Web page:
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Varied Models in Global Education

At forum on international education, university officials say they're not backing down from efforts to expand education offerings abroad.

June 4, 2018
 
Sheikha Hind bint Hamad Al Thani

WASHINGTON -- As American political leaders walk away from embracing globalism, many U.S. universities are proceeding with long-held -- and strikingly diverse -- visions to expand their offerings worldwide, officials said Friday.

“The problems we face now are global -- whether it’s global health, whether it’s economic and social development, whether it’s climate change,” said Thomas Banchoff, vice president for global engagement at Georgetown University. “National solutions do not work. And unfortunately our education systems are still organized upon national models.”

Georgetown in 2005 became one of the first U.S. universities to establish branches in an experimental campus in Doha, Qatar, called Education City. The 229-year-old Jesuit university opened a new campus made up solely of its School of Foreign Service, offering students from the region what Banchoff said is an “identical” education to the one it offers in the District of Columbia, with similar requirements and, in many cases, faculty members transplanted from the United States.

Thirteen years later, he said, “I won’t call it an experiment anymore.”

Banchoff was joined at a forum, sponsored by the Qatar Foundation, on new models in international collaboration by officials from Texas Tech University and Columbia University’s School of General Studies and by Sheikha Hind bint Hamad Al Thani, CEO of the Qatar Foundation, which founded Education City. The campus, which is celebrating its 20th anniversary, features offerings from six U.S. universities, among others, including Weill Cornell Medical College, Virginia Commonwealth University’s School of the Arts, Northwestern University’s journalism and communications programs, engineering from Texas A&M University and Carnegie Mellon University’s business, computer science and information systems programs.

Sheikha Hind said the unusual combination of programs is intentional. “Too often, change is manifested in revision, building upon what has come before,” she said. “If that were the approach two decades ago in Qatar, Education City would not have been built nor even conceived. We must always dream bigger.” She noted, for instance, that students may now major in journalism at Northwestern's Qatar campus and minor in politics at Georgetown's.

"We continuously want to innovate and try something different," she said. "It is trying something -- it’s not just implanting something that exists, but actually creating something that makes sense for that country.”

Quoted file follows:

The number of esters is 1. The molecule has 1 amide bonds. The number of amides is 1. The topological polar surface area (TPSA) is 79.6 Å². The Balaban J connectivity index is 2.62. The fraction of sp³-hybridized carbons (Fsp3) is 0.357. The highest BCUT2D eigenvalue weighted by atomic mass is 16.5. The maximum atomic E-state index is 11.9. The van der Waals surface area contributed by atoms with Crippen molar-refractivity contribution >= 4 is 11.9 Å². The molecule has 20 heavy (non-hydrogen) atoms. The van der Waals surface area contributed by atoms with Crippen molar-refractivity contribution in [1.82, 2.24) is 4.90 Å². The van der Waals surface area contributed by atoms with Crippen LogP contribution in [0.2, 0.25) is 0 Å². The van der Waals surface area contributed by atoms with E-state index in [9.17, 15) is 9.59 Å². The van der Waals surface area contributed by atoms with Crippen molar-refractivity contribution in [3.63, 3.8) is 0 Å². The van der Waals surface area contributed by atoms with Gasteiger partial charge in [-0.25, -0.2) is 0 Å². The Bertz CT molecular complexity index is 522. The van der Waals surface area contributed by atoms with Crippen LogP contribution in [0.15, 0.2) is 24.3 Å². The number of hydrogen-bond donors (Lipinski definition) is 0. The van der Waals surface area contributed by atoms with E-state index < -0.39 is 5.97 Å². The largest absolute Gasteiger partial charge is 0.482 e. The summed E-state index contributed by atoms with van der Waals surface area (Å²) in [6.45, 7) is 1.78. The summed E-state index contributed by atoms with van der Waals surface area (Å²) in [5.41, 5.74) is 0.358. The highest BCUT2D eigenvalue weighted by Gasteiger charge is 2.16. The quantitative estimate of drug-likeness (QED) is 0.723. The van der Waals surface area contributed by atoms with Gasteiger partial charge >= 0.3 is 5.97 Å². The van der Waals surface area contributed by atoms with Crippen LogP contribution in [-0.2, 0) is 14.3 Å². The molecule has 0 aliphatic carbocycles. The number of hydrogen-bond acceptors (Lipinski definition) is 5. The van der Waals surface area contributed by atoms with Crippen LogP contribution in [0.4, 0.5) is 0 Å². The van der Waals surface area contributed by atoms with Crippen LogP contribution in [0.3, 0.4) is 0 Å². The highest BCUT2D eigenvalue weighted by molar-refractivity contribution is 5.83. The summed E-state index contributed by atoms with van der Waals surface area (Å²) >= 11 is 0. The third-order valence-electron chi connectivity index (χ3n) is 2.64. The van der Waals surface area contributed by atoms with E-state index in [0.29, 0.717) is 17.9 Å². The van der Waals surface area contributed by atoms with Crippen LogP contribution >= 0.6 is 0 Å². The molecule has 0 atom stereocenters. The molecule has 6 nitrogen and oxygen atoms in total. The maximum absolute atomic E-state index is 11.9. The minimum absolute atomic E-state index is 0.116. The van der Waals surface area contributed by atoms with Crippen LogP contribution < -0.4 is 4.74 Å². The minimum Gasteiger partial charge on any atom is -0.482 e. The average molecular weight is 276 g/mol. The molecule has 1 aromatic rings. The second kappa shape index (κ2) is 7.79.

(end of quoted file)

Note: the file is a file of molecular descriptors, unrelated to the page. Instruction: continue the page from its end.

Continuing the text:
Though the past few years have seen the rise of nationalist movements here and abroad, Banchoff said Georgetown students still recognize the importance of a “global mind-set,” an openness to other cultures and the humility needed to solve big, intractable problems.

“We’re moving into a new world where the United States is still the predominant power, but it must learn increasingly to work with, to collaborate with, other countries around the world around these global challenges,” he said.

Columbia University’s Victoria Rosner said its new, four-year, dual-B.A. partnership with Trinity College Dublin solves what has long been a problem with study-abroad programs: students spend too little time abroad and learn little about a region’s language or culture.

“At its worst it’s a form of tourism,” she said.

The program’s first class is due to matriculate this fall, offering students two years in Ireland and two at Columbia’s Morningside Heights campus in New York City. At the end of four years, Rosner said, students will earn two bachelor’s degrees -- one from each institution. It is similar to an existing dual undergraduate program that Columbia established in 2010 with France’s Sciences Po.

With the new partnership, she said, Columbia looks to create “a student climate that is thoughtfully cosmopolitan and really committed to a multicultural way of life.”

Texas Tech this fall is due to open its first campus outside the United States, in San José, Costa Rica. Like many universities, it already maintains a study-abroad center -- this one in Spain.

The effort is a partnership with the Promerica Group, a conglomerate of financial companies in Central and South America.

“We wanted to grow our international footprint, because that’s what research universities do,” said Sukant Misra, Texas Tech’s vice provost for international affairs.

The effort will initially offer students from the region a mix of five undergraduate degrees: electrical engineering, computer science, industrial engineering, mathematics and restaurant, hotel and institutional management.

The areas of study, Misra said, are “not necessarily based on our strengths -- it is based on their needs.”

“We wanted to partner with Costa Rica … to advance the educational ambition of the country,” he said.

Though the recent blockade of Qatar by a handful of countries in the region has complicated matters for many Education City students, Sheikha Hind said it hasn’t compromised the larger effort.

“If anything it has strengthened our mission,” she said. “Education City was built for the region -- not just for the region, but globally. It was built to break those barriers and provide quality education to a region that did not have that before.”

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